US Army Spends Millions On New War Games Simulator

War Games isn't just the title of a 1983 Cold War thriller staring Matthew Broderick, it's an actual term used by armed forces across the world aimed at testing attack and defense strategies.

After the Russians invaded Ukraine 2 months ago, many countries deployed troops to eastern Europe to counteract any further Russian and Belarusian incursion into the west.

But what was and still is vital to these troops is the war games utilized in both live fire tests and whilst strapped into simulators, the US Army is no acceptation.

The United States Army has announced that it's slated to update it's war games with the help of Microsoft, Paradox (Known for their popular military strategy game series Hearts of Iron), and others in a multi-billion dollar contract.

The American video game industry has had close ties to the country's military, since the 1990's they've collaborated to produce war game simulators, train officers and soldiers, help veterans, and simply supplying games and consoles to servicemen serving in eastern Europe and the Middle East.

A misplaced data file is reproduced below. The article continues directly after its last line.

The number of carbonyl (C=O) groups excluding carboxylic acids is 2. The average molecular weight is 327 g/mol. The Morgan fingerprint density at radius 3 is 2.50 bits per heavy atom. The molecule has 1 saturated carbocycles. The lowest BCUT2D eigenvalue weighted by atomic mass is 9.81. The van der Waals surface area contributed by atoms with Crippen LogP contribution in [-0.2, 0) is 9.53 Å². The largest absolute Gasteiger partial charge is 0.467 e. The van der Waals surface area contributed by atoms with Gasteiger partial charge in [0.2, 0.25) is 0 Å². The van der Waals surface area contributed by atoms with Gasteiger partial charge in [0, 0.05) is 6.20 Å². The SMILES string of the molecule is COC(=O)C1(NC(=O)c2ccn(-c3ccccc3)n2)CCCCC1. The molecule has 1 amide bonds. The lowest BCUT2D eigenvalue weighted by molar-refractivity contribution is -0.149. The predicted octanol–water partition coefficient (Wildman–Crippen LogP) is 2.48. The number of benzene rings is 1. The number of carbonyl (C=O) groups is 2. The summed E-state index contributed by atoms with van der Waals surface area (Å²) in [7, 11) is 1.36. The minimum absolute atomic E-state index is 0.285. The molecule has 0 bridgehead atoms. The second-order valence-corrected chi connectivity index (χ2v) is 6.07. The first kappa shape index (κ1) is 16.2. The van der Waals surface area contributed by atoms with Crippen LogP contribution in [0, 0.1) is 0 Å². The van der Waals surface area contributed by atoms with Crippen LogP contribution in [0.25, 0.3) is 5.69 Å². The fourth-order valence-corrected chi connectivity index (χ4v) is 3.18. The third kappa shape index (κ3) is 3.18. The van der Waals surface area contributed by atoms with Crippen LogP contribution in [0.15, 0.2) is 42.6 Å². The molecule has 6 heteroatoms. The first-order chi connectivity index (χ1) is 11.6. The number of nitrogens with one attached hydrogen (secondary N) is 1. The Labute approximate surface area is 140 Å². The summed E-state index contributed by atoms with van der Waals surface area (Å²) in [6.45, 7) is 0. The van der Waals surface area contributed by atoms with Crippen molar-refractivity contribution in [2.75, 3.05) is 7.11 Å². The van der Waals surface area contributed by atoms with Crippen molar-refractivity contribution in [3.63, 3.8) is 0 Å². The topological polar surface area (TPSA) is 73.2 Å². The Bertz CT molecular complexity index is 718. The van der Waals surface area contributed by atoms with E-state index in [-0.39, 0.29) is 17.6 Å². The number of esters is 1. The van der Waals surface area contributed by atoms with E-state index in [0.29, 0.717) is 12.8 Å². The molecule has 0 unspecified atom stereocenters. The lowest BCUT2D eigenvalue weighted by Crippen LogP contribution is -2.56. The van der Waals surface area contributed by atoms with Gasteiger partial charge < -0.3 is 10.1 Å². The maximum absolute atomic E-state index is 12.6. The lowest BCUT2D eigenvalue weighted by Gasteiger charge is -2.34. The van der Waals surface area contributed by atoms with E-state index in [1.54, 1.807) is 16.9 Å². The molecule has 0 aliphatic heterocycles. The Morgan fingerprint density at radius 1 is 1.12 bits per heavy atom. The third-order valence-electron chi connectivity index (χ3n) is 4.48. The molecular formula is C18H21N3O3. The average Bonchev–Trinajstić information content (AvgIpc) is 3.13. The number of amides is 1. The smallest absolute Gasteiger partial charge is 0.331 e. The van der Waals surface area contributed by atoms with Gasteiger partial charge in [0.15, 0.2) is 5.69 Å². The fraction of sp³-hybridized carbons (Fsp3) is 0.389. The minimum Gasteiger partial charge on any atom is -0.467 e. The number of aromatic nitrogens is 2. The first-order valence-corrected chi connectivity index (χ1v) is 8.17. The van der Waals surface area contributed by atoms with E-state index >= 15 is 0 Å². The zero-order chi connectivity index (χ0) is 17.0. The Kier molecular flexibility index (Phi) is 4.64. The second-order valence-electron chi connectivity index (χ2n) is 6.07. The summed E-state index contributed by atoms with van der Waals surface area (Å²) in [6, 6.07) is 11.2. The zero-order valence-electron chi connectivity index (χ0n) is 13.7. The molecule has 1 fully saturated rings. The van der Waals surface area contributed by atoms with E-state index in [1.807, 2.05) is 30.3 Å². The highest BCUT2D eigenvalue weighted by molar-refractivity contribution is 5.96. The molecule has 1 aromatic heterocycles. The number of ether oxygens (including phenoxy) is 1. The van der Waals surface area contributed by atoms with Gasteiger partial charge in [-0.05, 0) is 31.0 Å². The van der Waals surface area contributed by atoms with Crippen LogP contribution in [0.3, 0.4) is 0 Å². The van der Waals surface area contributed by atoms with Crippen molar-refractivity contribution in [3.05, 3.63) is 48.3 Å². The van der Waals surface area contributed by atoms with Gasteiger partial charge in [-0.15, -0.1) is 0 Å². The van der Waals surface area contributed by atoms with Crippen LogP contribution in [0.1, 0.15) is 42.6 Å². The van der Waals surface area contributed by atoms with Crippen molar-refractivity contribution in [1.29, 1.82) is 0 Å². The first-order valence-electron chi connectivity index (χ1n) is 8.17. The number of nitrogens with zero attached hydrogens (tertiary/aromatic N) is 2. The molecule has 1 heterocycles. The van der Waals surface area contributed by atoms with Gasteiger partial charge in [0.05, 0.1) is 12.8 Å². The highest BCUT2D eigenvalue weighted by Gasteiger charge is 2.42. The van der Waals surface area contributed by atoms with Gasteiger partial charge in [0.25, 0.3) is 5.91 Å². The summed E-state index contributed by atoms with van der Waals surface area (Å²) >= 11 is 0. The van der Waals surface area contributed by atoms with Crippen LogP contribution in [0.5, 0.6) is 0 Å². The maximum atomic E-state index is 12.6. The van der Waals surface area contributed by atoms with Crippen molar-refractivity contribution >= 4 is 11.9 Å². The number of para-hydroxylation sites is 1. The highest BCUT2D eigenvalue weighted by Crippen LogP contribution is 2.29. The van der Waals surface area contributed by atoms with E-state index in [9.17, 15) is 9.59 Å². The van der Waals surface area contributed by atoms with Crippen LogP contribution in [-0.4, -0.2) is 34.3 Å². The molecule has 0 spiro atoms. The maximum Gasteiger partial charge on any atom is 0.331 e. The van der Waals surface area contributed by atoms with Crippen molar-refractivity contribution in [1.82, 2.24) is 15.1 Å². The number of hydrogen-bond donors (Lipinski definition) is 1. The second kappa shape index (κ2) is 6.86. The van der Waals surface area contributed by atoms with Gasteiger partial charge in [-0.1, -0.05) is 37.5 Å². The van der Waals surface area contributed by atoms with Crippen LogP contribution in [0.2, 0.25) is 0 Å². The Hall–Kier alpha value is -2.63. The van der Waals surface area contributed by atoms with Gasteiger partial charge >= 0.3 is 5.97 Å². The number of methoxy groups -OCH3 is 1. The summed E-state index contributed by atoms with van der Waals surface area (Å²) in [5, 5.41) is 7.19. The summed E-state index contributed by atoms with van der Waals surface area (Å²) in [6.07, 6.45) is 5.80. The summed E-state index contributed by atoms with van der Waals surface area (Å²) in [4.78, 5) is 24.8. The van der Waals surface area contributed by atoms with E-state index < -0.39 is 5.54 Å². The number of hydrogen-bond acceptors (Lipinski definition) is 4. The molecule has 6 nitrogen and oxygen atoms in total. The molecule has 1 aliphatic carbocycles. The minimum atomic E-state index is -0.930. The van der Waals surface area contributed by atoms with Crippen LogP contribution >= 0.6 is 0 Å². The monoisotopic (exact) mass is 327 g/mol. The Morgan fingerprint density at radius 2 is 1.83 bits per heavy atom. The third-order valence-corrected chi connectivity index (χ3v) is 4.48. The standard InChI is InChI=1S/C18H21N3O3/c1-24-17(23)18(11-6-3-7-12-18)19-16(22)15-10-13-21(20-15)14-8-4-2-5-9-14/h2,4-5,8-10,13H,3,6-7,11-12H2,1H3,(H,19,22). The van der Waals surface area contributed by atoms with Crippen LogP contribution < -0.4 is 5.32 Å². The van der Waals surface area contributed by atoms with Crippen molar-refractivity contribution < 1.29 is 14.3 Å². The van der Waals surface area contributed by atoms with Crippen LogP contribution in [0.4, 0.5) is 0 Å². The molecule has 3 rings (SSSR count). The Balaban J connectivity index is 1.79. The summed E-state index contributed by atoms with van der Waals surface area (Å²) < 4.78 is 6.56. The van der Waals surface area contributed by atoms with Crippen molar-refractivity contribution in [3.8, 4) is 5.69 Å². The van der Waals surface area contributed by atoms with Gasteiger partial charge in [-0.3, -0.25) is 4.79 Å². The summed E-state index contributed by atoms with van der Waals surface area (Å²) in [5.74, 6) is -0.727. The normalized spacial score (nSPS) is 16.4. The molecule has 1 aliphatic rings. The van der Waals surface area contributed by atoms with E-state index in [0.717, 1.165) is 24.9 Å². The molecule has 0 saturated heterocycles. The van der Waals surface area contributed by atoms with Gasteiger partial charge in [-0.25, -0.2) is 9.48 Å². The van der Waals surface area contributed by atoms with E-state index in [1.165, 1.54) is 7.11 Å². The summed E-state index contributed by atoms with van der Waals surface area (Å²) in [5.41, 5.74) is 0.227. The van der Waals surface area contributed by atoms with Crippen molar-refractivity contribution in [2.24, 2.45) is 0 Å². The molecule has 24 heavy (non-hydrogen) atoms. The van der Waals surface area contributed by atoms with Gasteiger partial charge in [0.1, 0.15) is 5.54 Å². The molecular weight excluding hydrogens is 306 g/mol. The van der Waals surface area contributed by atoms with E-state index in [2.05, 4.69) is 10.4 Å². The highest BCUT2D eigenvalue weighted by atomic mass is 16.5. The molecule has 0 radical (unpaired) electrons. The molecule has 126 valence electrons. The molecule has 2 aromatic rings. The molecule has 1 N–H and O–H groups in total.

Before the Vietnam War when the first war game simulators were installed in the Pentagon's famous War Room, commanders and generals moved wooden pieces on what was deemed a “War Chessboard” often seen during the Age of Imperialism and the two World Wars.

Now it's comedown to using military strategy games the general public plays on a daily basis to train soldiers and officers like Battlefield, War Thunder, and Hearts of Iron IV.

Leading many to wonder why such an expansive revamp is necessary when all they'd need is a bunch of gaming computers, several Steam accounts, and roughly $500 (£395) worth of video games.  

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